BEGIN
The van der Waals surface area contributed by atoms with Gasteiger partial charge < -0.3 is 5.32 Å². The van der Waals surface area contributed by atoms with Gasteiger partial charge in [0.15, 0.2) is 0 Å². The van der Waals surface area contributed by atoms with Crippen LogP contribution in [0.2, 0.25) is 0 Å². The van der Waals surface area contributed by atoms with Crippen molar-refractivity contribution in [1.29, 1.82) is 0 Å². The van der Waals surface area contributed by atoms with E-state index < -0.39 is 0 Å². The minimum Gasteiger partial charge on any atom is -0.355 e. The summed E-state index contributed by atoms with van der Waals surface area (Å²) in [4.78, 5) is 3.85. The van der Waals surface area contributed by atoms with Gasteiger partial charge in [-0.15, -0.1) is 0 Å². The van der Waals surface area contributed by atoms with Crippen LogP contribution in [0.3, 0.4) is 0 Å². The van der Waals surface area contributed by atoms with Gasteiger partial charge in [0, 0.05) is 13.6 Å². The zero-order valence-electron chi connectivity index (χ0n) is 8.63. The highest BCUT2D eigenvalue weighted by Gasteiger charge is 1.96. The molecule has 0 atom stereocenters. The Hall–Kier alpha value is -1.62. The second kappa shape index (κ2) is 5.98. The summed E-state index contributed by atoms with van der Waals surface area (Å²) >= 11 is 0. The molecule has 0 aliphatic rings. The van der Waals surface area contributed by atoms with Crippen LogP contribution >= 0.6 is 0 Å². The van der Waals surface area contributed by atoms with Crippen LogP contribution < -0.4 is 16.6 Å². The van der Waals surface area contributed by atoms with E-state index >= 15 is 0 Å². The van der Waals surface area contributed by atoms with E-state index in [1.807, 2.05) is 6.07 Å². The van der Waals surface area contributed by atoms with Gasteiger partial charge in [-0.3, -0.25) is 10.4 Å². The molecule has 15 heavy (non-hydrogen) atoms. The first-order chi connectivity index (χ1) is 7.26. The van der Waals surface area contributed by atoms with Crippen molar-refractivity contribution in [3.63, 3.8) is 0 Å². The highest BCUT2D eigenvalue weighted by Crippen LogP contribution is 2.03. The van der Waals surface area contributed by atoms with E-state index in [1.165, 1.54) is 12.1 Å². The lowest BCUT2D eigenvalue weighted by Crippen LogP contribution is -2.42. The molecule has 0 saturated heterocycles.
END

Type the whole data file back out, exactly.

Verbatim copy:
The van der Waals surface area contributed by atoms with Gasteiger partial charge < -0.3 is 5.32 Å². The van der Waals surface area contributed by atoms with Gasteiger partial charge in [0.15, 0.2) is 0 Å². The van der Waals surface area contributed by atoms with Crippen LogP contribution in [0.2, 0.25) is 0 Å². The van der Waals surface area contributed by atoms with Crippen molar-refractivity contribution in [1.29, 1.82) is 0 Å². The van der Waals surface area contributed by atoms with E-state index < -0.39 is 0 Å². The minimum Gasteiger partial charge on any atom is -0.355 e. The summed E-state index contributed by atoms with van der Waals surface area (Å²) in [4.78, 5) is 3.85. The van der Waals surface area contributed by atoms with Gasteiger partial charge in [-0.15, -0.1) is 0 Å². The van der Waals surface area contributed by atoms with Crippen LogP contribution in [0.3, 0.4) is 0 Å². The van der Waals surface area contributed by atoms with Gasteiger partial charge in [0, 0.05) is 13.6 Å². The zero-order valence-electron chi connectivity index (χ0n) is 8.63. The highest BCUT2D eigenvalue weighted by Gasteiger charge is 1.96. The molecule has 0 atom stereocenters. The Hall–Kier alpha value is -1.62. The second kappa shape index (κ2) is 5.98. The summed E-state index contributed by atoms with van der Waals surface area (Å²) >= 11 is 0. The molecule has 0 aliphatic rings. The van der Waals surface area contributed by atoms with Crippen LogP contribution >= 0.6 is 0 Å². The van der Waals surface area contributed by atoms with Crippen LogP contribution < -0.4 is 16.6 Å². The van der Waals surface area contributed by atoms with E-state index >= 15 is 0 Å². The van der Waals surface area contributed by atoms with E-state index in [1.807, 2.05) is 6.07 Å². The van der Waals surface area contributed by atoms with Gasteiger partial charge in [-0.3, -0.25) is 10.4 Å². The molecule has 15 heavy (non-hydrogen) atoms. The first-order chi connectivity index (χ1) is 7.26. The van der Waals surface area contributed by atoms with Crippen molar-refractivity contribution in [3.63, 3.8) is 0 Å². The highest BCUT2D eigenvalue weighted by Crippen LogP contribution is 2.03. The van der Waals surface area contributed by atoms with E-state index in [1.165, 1.54) is 12.1 Å². The lowest BCUT2D eigenvalue weighted by Crippen LogP contribution is -2.42. The molecule has 0 saturated heterocycles.